The lots in the park fill up very quickly and since Delicate Arch is the most popular hike, you will want to do it early in the day to beat the heat.
The trail to the arch is 1.5 miles (3 miles round trip), on an incline with a gain of 430 feet. It’s billed as a moderate hike, but if you are an avid hiker and in fairly good shape, you’ll find it fairly easy.
Plan on a three hour visit, that way you can sit and relax at the arch, drink water, have a breakfast bar, have your photos taken by all your fellow hikers, and take your time climbing down and taking lots of pictures.
Don’t miss the path to the Ute Indian Petroglyphs on the rocks near the parking lot before you head back to your car.
Dead Horse Point State Park
Dead Horse Point is another breathtaking desert landscape of canyons, river views, and rock formations. I recommend you plan to be there late afternoon or near sunset. There should be plenty of parking at that time of day and fewer people walking the trails.
There are over seven miles of hiking trails in the park and all are considered “easy.” Most trails begin at the Visitor Center. There are two campgrounds in the park and even four yurts which sleep up to six people each for only $140 per night! How cool is that?
Route 128/ The Upper Colorado River Scenic Byway
Rocks along one side, and the river on the other, make for a spectacular ride. It’s very relaxing and serene. You’ll see river cruises, kayaks, and stand up paddles.
Begin at the Colorado River Bridge in Moab and end in Cisco, a ghost town that was used as a water refilling station for locomotives.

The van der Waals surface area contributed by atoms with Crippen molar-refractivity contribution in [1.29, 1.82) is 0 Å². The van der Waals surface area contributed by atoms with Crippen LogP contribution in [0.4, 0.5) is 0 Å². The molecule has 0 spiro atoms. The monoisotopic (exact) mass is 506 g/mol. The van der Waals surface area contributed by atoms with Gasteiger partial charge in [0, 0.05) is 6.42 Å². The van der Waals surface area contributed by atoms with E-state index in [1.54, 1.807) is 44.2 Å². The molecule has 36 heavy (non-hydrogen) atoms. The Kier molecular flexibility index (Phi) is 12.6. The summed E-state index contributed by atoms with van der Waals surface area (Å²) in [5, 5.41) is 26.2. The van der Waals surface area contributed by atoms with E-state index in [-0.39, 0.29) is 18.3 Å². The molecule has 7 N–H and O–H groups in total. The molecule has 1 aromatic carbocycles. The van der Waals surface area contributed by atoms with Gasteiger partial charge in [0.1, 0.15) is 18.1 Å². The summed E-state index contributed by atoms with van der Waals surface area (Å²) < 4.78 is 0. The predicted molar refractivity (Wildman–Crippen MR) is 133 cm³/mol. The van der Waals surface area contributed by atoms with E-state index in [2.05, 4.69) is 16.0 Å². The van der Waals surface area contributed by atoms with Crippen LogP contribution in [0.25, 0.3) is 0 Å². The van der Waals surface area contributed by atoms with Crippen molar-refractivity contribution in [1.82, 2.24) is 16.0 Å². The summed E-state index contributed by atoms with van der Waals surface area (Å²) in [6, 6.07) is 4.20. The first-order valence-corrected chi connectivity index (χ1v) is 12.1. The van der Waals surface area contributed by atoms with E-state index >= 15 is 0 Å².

About 24 miles in, look for the red rock Fisher Towers against the backdrop of the La Sal Mountains.
Potash Road/ Route 279/ The Lower Colorado River Scenic Byway
At 5 miles in you will see ancient petroglyph drawings in the rocks on your right. And if you stop at 5.9 miles to park in the Poison Spider Trail, you’ll find a map to a short trail to dinosaur tracks and more petroglyphs!
At 9.9 miles in is another trailhead which will lead you to the famous Corona and Bowtie Arches.
Keep going even further, and you will see 15 miles of sheer Wingate sandstone. When you get to the Potash boat ramp, you can turn around, unless you have a 4X4 and want to continue onto Shafer Basin Road to find the canyon where Thelma and Louise drove off into the sunset!
Canyonlands National Park
The Green River and Colorado River divide these areas, but make it difficult to access the districts in single trips. If you’re planning on extending your stay in Moab to see Canyonlands, you’ll need to plan ahead and decide what you have time for. You might just need to return for another trip!
The Island in the Skye district is considered the most accessible and easiest to see in a short trip from Moab. You can enjoy views from a paved highway and find trailheads for great hikes. The other districts require boats, hiking, and four-wheel driving, so let me know if you have info on these adventures!
OK people, get out there and start exploring “the mighty five” National Parks in UTAH and tell us all about it!!!